Articles in Farmers
The revolution in food we’ve been witnessing for decades — the chefs, the farm-to-table movement, the pop-ups, the food trucks and all that — has spurred eateries galore featuring good food. Often awesome food.
Usually it’s urban food. A friend who just returned from Brooklyn told of how wherever she looked there was exceptionally good food to buy and eat, and how much of it she sampled.
My own recent experience in Portland, Ore., was similar. It was impossible to walk down a street without being tempted by good things to eat that were beautifully prepared and presented. My friend and I ate food when we weren’t even hungry simply because it was so enticing.
A tiny shop across from Ace Hotel on Stark Street had but a few small tables, excellent brewed loose tea and a very small number of perfect pastries — from homey oatmeal-date bars to an exquisite Paris-Brest. Who could resist? We couldn’t and we didn’t, even though we had just had a very satisfying lunch at Clyde Common.
In the very short time we spent in this city, we ate much, drank much and spent much to support Portland’s edible economy. And it was all worth it.
Good food making its way out of the big cities
But what I really value about the sea change in cooking is not so much the excess of goodness on a city street, as gratifying as that might be, but what you might find in a small town, away from an urban center.
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Take McMinnville, Ore., an hour away from Portland and a place that qualifies as a small town. On this trip, it was the Red Fox Bakery that seduced us. I’d been there before and especially enjoyed the sandwiches. They don’t read as if they’re going to be exceptional — it’s the usual sandwich fare presented on the bakery’s sliced bread. But the bread is so good and so fresh you can’t believe how delicious what seems to be an ordinary-sounding sandwich can be.
Not only are the sandwiches tasty, but they are substantial without being heavy, and it feels like a meal. Real food. Nourishing. The macaroon that comes with each sandwich is a generous nod to dessert, although you might be tempted by a fruit pastry as well. I always am.
Because it was chilly and wet when we arrived in McMinnville, we first paused at the Red Fox just for a look, but the look turned out to be for a cup of hot soup to warm us, a thick slice of that good, fresh bread and then a rhubarb galette.
The next day was Mother’s Day, and although they said they’d open at 8, so many people came by to pick up pastries for their wives or mothers that they were serving by 7. That day our breakfast was a galette as well, this time filled with the blackest of blackberries. And a cup of Illy coffee.
Red Fox cares about its wheat more than forming the perfect croissant. The pastries may look a little funky, but they’re good to eat. Not only do the bakers bake with the best local wheat they can get, they sell it at the counter in flour sacks printed with flowers, the same sacks of wheat we had encountered at the farmers market in Portland. Red Fox is a farm-to-table establishment and not that unusual except for being in McMinnville rather than Portland. As it says on its website, “We’re an artisan, small-batch bakery that specializes in unique flavors, wholesome and all-natural ingredients, and that strives to support locally grown produce and agricultural goods.” And so they bake with this local wheat. It’s not necessarily old-variety wheat, but it’s good wheat. And they use the good local fruits that grow so well there.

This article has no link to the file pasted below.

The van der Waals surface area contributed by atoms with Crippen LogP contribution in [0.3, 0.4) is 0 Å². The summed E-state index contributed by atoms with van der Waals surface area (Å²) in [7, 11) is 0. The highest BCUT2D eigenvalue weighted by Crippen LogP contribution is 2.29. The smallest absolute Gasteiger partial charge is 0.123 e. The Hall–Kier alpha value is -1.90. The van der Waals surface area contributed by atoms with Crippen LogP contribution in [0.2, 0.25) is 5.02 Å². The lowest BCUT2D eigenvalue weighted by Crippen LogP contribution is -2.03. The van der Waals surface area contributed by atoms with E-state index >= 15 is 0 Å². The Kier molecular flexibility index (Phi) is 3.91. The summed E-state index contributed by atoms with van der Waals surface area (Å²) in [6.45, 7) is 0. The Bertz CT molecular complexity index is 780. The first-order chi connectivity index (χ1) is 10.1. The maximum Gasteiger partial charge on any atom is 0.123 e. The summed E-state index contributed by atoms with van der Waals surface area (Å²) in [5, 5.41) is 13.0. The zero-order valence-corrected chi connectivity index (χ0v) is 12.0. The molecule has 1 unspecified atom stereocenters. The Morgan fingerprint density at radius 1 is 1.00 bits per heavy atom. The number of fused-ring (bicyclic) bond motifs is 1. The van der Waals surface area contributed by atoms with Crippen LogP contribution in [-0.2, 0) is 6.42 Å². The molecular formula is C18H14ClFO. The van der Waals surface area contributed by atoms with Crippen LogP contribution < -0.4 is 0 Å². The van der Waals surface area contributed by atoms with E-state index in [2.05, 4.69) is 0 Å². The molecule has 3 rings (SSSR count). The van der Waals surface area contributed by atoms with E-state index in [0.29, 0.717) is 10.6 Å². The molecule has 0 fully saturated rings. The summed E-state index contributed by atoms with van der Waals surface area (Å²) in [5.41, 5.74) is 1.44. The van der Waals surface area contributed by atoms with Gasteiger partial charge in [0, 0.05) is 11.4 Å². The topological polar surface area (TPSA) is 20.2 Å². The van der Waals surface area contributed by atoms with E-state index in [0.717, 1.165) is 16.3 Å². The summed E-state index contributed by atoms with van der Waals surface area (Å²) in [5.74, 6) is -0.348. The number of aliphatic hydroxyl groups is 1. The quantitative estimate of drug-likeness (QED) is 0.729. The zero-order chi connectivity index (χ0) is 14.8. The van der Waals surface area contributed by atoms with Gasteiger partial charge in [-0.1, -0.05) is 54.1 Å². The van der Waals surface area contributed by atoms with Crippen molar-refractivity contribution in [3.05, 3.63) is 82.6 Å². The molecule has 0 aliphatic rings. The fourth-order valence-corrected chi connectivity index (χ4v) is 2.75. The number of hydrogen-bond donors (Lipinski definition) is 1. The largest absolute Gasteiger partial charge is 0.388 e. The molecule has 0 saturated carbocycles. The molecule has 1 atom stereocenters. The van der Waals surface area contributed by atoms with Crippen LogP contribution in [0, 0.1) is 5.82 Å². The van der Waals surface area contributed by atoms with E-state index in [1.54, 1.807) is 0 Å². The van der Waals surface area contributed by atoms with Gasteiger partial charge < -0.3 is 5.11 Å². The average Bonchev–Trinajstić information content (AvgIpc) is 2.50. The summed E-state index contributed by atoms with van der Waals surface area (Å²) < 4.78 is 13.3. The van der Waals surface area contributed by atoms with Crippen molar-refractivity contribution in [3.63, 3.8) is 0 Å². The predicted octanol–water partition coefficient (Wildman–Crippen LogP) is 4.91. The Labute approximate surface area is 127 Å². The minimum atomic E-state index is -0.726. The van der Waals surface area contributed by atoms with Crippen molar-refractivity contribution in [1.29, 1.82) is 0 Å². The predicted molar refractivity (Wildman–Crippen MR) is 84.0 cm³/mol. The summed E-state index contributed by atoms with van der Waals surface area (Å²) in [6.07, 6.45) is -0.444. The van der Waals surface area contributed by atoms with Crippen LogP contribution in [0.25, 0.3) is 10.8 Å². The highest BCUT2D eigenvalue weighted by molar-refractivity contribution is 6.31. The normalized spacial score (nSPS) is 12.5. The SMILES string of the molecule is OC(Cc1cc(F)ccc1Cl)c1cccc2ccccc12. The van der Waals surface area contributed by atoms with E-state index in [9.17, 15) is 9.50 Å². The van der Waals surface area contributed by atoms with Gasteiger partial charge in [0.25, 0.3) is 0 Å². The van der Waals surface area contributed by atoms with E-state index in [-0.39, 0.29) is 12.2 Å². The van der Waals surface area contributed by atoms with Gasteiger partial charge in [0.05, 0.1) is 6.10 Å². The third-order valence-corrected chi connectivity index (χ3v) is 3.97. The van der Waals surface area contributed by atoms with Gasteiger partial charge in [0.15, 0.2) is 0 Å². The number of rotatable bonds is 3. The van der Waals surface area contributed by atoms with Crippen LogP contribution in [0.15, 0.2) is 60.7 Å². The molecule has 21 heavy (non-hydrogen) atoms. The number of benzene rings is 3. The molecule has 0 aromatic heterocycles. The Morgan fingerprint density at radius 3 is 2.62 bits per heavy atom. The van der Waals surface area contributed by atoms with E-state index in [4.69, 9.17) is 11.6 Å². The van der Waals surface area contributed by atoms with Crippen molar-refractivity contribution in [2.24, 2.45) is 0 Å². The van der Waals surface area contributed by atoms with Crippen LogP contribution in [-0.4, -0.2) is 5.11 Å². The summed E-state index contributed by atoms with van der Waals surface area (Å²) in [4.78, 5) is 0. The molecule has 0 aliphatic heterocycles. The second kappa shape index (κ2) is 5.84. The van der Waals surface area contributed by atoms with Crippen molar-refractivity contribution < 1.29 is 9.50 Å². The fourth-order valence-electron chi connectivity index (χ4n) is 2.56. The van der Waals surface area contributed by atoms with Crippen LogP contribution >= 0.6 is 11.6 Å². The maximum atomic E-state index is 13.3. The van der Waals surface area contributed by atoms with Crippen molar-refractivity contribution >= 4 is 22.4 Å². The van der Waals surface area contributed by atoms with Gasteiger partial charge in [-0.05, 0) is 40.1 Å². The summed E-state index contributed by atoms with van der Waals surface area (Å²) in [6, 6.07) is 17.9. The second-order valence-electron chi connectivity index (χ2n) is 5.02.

The building that houses the bakery is the kind you can find only in small towns and big cities that haven’t yet “arrived” on a food scene — a barn-like space that hasn’t been touched by a designer of any stripe. There’s the big stack oven, the sacks of wheat on the counter, the racks of bread behind, a menu board, a few tables and stacks of cups for the Illy coffee brew.
The tables are mismatched, which hardly matters, but my favorite touch is the bumper sticker slapped on the door that reads “Grateful for gluten,” a courageous statement in a day when so many are, or claim to be, gluten intolerant. Again in the owners’ own words, “… We believe the healthiest sweets and baked goods aren’t necessarily low-fat or gluten-free. … Cost and profit isn’t the bottom line. Seeing a person’s eyes light up as they bite into one of our cupcakes is.”
I like that sentiment. Both of them. It sounds big city, but it’s actually small town.
Another good little find in McMinnville is Thistle, a restaurant with a window facing a side street that recalls the mood of Kinfolk magazine — a small wooden work table, some old equipment, the stove in the background, the promise of something “artisanal.” The small bar (“… an ode to the pre-Prohibition era, a time when the cocktail was king …” its website says) and few tables provide space for some very good wines and farm-to-fork food that rivals any Portland restaurant. No doubt other treasures like these are around, but for a short visit — less than 24 hours — these were good to find and ones to return to.
I love that good food is not just stuck in urban areas but is showing up in smaller places more and more. This is hardly the only example of that, but being such a recent experience, it reminds me how good it is to be able to eat well in small towns too. And shouldn’t this be the ultimate result of all those kids going to culinary schools?